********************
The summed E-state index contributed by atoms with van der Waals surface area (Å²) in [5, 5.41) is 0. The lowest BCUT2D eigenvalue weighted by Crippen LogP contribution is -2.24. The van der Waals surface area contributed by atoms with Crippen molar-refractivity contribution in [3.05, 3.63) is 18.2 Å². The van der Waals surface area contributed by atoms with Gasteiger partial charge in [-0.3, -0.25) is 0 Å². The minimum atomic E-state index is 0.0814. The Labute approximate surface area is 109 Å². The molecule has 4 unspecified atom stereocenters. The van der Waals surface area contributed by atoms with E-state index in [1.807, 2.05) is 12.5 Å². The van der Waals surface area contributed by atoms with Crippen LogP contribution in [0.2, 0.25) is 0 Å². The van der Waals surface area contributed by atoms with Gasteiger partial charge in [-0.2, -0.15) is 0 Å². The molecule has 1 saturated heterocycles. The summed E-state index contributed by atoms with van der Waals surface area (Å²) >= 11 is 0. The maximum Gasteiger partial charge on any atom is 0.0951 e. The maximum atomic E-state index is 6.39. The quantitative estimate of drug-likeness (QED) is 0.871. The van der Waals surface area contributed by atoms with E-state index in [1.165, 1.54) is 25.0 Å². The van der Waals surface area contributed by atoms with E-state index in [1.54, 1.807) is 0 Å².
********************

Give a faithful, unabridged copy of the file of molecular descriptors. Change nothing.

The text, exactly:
The summed E-state index contributed by atoms with van der Waals surface area (Å²) in [5, 5.41) is 0. The lowest BCUT2D eigenvalue weighted by Crippen LogP contribution is -2.24. The van der Waals surface area contributed by atoms with Crippen molar-refractivity contribution in [3.05, 3.63) is 18.2 Å². The van der Waals surface area contributed by atoms with Gasteiger partial charge in [-0.3, -0.25) is 0 Å². The minimum atomic E-state index is 0.0814. The Labute approximate surface area is 109 Å². The molecule has 4 unspecified atom stereocenters. The van der Waals surface area contributed by atoms with E-state index in [1.807, 2.05) is 12.5 Å². The van der Waals surface area contributed by atoms with Crippen LogP contribution in [0.2, 0.25) is 0 Å². The van der Waals surface area contributed by atoms with Gasteiger partial charge in [-0.2, -0.15) is 0 Å². The molecule has 1 saturated heterocycles. The summed E-state index contributed by atoms with van der Waals surface area (Å²) >= 11 is 0. The maximum Gasteiger partial charge on any atom is 0.0951 e. The maximum atomic E-state index is 6.39. The quantitative estimate of drug-likeness (QED) is 0.871. The van der Waals surface area contributed by atoms with E-state index in [1.165, 1.54) is 25.0 Å². The van der Waals surface area contributed by atoms with E-state index in [1.54, 1.807) is 0 Å².